Fixed interest fund managers are keen on short-duration gilts in the belief that UK interest rates a...
Fixed interest fund managers are keen on short-duration gilts in the belief that UK interest rates are nearing their peak.
Long duration gilts are less in favour with Royal & SunAlliance Investments on the back of concern that demand for these assets may fall as a result of an expected change in regulations which would allow pension funds to use corporate bonds to meet the Minimum Funding Requirement (MFR).
Dave Hooker, investment manager, fixed interest at Royal & SunAlliance Investments, believes there will be a further rise in interest rates which he expects to peak at 6.5%. UK interest rates are currently running at 6% and were left on hold at the last Bank of England Monetary Policy Committee meeting earlier this month.
Hooker says: "We feel that the tightening of the labour market is one of the factors that will give the Bank of England a reason to raise rates further. We are looking at growth this year of around 2.9% with inflation at 2.1%. We believe that growth will slow to 2.5% next year. I can also see the BofE cutting interest rates in early 2001 with rates hitting 6% by the middle of next year.
"We quite like the short end of the gilt market, as the economy slows down the market will begin to discount rate cuts. We are also in a low supply environment at the short end. The Debt Management Office has announced it will buy back around £3.5bn of stock maturing between 2003 and 2008 and this buy-back could be worth up to £5bn."
Andrew Sutherland, investment director, fixed interest at Standard Life Investments, is keen on gilts as an asset class on the back of a favourable macro-economic backdrop. He says: "We are relatively relaxed about the UK economy as it seems to be slowing down quite nicely. There is no evidence of a pick-up in inflation and it is a pretty benign outlook for interest rates. We have been looking for a low peak in interest rates of around 6.5% and now we may not even get that. The gilt supply situation is also positive with the mobile phone licence auction a positive for Government finances, meaning there will be even less gilts in issuance."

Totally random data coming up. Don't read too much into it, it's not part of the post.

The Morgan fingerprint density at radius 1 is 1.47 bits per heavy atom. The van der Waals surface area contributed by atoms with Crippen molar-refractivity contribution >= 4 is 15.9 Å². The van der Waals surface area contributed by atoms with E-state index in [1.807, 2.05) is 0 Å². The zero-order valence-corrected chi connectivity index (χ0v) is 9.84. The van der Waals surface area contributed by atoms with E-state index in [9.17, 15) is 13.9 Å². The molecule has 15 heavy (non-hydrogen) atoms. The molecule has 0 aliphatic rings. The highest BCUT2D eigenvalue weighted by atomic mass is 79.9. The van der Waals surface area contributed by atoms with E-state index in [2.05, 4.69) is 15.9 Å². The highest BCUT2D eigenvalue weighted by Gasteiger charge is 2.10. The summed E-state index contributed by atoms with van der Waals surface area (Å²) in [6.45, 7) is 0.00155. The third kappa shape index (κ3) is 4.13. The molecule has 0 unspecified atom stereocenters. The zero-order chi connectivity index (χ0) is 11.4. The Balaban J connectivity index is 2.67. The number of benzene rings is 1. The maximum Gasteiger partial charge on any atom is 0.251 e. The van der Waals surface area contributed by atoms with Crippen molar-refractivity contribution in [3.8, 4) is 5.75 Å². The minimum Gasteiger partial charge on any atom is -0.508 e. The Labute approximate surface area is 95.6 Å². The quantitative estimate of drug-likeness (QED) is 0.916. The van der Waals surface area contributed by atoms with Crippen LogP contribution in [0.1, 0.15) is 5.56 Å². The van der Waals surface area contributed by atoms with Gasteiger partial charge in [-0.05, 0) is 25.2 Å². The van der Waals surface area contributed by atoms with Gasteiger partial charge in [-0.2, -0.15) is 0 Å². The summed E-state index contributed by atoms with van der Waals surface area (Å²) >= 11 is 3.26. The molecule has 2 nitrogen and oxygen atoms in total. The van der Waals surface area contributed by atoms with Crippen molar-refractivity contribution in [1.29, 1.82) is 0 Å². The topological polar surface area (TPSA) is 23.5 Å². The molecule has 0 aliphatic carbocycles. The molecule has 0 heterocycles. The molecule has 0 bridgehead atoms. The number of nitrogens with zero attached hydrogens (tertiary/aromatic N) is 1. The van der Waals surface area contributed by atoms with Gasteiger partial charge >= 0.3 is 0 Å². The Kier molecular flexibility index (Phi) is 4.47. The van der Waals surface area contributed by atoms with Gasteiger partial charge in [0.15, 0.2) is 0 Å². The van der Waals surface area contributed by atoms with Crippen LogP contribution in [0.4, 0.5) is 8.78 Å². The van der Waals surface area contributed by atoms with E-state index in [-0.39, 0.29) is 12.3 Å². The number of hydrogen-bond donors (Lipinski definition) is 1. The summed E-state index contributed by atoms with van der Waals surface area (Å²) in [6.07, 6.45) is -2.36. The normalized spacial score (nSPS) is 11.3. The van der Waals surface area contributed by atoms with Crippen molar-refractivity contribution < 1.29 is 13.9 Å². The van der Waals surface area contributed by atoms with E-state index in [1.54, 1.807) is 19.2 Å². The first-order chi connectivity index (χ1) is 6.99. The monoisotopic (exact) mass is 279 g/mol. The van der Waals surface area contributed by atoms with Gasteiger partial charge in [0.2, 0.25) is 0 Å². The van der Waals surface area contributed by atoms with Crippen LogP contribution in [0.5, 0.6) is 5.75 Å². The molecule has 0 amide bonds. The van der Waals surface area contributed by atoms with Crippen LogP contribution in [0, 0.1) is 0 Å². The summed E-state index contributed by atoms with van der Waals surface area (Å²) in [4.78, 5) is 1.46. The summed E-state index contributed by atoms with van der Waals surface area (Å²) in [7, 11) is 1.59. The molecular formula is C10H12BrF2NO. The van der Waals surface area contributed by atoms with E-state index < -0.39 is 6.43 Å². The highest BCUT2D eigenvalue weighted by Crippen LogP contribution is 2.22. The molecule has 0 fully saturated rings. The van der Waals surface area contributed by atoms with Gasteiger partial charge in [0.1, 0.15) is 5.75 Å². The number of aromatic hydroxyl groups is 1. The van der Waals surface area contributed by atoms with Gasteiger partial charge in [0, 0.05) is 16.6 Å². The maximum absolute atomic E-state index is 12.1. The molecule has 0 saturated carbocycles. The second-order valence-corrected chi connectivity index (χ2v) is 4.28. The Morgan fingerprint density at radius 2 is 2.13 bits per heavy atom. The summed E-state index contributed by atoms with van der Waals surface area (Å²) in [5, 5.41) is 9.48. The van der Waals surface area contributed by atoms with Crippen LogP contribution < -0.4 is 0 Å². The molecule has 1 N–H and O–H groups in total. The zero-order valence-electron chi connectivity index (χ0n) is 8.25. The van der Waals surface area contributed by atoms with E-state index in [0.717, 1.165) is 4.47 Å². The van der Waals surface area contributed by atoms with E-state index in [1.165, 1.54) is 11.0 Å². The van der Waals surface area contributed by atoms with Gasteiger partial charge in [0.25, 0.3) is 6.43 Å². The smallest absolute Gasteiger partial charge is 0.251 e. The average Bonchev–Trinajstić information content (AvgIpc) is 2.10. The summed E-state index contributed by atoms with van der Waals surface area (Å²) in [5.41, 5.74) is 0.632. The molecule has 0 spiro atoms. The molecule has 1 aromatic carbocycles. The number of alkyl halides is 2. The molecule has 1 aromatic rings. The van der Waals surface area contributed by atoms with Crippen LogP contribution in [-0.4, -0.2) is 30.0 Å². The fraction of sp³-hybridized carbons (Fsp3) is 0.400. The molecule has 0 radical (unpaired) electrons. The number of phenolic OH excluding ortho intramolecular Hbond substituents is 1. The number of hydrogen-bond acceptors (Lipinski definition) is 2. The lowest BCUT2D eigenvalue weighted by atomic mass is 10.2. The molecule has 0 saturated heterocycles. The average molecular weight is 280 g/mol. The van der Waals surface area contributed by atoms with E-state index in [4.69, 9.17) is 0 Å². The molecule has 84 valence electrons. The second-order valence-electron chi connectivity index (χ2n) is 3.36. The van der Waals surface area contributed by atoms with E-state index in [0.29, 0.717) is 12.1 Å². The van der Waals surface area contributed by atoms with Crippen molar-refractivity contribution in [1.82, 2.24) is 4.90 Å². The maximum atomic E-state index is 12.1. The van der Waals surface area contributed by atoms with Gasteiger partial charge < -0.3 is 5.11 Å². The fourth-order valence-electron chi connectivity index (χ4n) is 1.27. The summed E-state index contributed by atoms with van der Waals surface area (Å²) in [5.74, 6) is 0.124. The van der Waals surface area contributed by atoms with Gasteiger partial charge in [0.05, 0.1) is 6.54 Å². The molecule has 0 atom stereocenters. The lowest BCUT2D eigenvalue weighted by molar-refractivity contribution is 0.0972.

Royal & SunAlliance Investments forecasts that two year gilt yields, currently running at around 5.9% will fall to around 5.8% over the next 12 months.
The group sees the yield on 30 year gilts rising to around 4.9% from 4.4% on the back of falling demand after the expected MFR changes.
The Government has also announced it intends to focus debt issuance on the long end of the yield curve which Hooker also sees as a negative for long gilts.
Sutherland adds that one concern for the gilt market is the probability of an election in the UK in the near future, which may mean that the Government may loosen its fiscal policy.
Sutherland is favouring long and short duration gilts in a bar-bell strategy and is keen on two and three year gilts where he sees the yield falling over the near term.
The yield on a two year gilt is around 5.9% and is around 5.8% on three year gilts. Sutherland says that the yields on two and three year gilts could fall to around 5.5% over the near term should UK interest rates be cut.
At the long end of the yield curve, UK Government debt maturing in 2021 is yielding 4.65%.
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